The closing chapters of John’s apocryphal book describe the final days of the Tribulation, which will end with the return of Christ and the establishment of His Kingdom. And John records a message from the victorious Christ that offers one more promise to permanently quench mankind’s thirst for free.

“It is done! I am the Alpha and the Omega, the beginning and the end. To the thirsty I will give from the spring of the water of life without payment.” – Revelation 21:6 ESV

What God the Father and His Son are offering is absolutely free. It comes at no cost to those who are willing to accept it for what it is: A gracious gift. But it is not that the gift is without value. As the apostle Peter makes quite clear, it came at a high price.

For you know that God paid a ransom to save you from the empty life you inherited from your ancestors. And the ransom he paid was not mere gold or silver. It was the precious blood of Christ, the sinless, spotless Lamb of God. – 1 Peter 1:18-19 ESV

And the apostle Paul further clarifies the value of this gift when he states, “God bought you with a high price” (1 Corinthians 6:20 NLT). The gift God offers has great value, but it costs the recipient absolutely nothing. And yet, the people of Judah were guilty of building cisterns, man-made religious systems, in a vain attempt to replicate what only God can offer. But their cisterns proved to be cracked and worthless. Here was God offering them the real thing for free, and they were busy wasting time, money and energy pursuing poor substitutes. And, exposing the absurdity of their actions, God asks, “Why do you spend your money for that which is not bread, and your labor for that which does not satisfy?” (Isaiah 55:2 ESV). He offers them everything they need, at no cost, but they seem intent on throwing their money away on that which cannot satisfy.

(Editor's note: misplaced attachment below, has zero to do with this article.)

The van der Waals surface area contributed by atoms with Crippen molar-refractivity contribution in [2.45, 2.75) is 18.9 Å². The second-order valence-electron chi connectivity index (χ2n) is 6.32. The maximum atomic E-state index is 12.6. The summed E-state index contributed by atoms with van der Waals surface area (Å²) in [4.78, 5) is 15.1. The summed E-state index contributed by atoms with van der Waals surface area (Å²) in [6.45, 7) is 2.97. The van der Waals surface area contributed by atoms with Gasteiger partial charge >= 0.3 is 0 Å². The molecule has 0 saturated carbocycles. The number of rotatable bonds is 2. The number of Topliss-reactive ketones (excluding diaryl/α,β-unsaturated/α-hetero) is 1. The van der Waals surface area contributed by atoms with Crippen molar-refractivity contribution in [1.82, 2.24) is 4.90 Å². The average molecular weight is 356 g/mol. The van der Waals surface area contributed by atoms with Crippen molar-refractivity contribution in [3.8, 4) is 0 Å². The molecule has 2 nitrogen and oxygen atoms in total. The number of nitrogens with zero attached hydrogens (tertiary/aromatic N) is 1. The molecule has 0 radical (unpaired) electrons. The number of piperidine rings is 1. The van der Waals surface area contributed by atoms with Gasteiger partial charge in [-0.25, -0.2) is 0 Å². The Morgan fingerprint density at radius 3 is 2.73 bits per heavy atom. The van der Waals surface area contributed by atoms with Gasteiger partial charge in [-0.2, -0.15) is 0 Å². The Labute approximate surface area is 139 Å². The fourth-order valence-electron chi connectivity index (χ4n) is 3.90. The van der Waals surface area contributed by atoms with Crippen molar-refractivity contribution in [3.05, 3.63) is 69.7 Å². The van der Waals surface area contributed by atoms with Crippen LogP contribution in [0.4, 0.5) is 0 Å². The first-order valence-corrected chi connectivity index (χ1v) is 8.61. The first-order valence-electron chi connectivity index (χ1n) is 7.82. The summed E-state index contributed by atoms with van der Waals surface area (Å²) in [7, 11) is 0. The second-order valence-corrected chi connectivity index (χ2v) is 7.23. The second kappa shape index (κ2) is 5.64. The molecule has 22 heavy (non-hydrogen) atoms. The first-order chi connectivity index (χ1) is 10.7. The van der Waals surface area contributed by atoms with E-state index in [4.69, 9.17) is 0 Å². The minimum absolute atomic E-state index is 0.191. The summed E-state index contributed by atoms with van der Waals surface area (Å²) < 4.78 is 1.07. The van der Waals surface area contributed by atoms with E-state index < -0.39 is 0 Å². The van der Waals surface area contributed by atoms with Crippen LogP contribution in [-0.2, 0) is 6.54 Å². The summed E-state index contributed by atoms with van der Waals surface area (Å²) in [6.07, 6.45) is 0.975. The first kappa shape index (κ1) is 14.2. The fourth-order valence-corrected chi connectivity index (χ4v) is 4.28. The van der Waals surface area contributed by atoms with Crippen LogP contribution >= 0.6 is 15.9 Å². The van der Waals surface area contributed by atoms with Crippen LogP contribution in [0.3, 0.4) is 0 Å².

So, He invites them again to come to Him. He even offers to make with them a new covenant, an everlasting covenant. The prophet Jeremiah wrote about this new covenant.

“Behold, the days are coming, declares the Lord, when I will make a new covenant with the house of Israel and the house of Judah…” – Jeremiah 31:31 ESV

And God describes the unique nature of this future covenant with His people.

“I will put my law within them, and I will write it on their hearts. And I will be their God, and they shall be my people.” – Jeremiah 31:33 ESV

This new covenant will reflect the kind of love God had for David. He prospered David and made him king over a great nation. And just as David conquered many nations and ruled over them, so will the people of Judah. This promise is particularly significant when you consider the current state of affairs in Judah when Isaiah penned these words. They were in a bad spot. They were surrounded by enemies. They were threatened with destruction and powerless to do anything about it. But, here was God promising, “You also will command nations you do not know, and peoples unknown to you will come running to obey” (Isaiah 55:5 NLT). And it will all be the work of God.

But Isaiah warns the people to act. He calls them to take advantage of God’s gracious invitation.

Seek the Lord while you can find him.
    Call on him now while he is near.
Let the wicked change their ways
    and banish the very thought of doing wrong.
Let them turn to the Lord that he may have mercy on them.
    Yes, turn to our God, for he will forgive generously. – Isaiah 55:6-7 NLT

And, knowing that the people of Judah were going to find His offer hard to believe, God reminds them that He operates according to a different standard. His way of doing things was going to be alien to them. His methods were going to appear more like madness to them. But they needed to believe that His word, like the rain He sends from heaven, always accomplishes all that He intends. They may not understand or even like His methods, but they could not argue with the results. And God assures them that His word, like rain from heaven, “shall succeed in the thing for which I sent it” (Isaiah 55:11 ESV).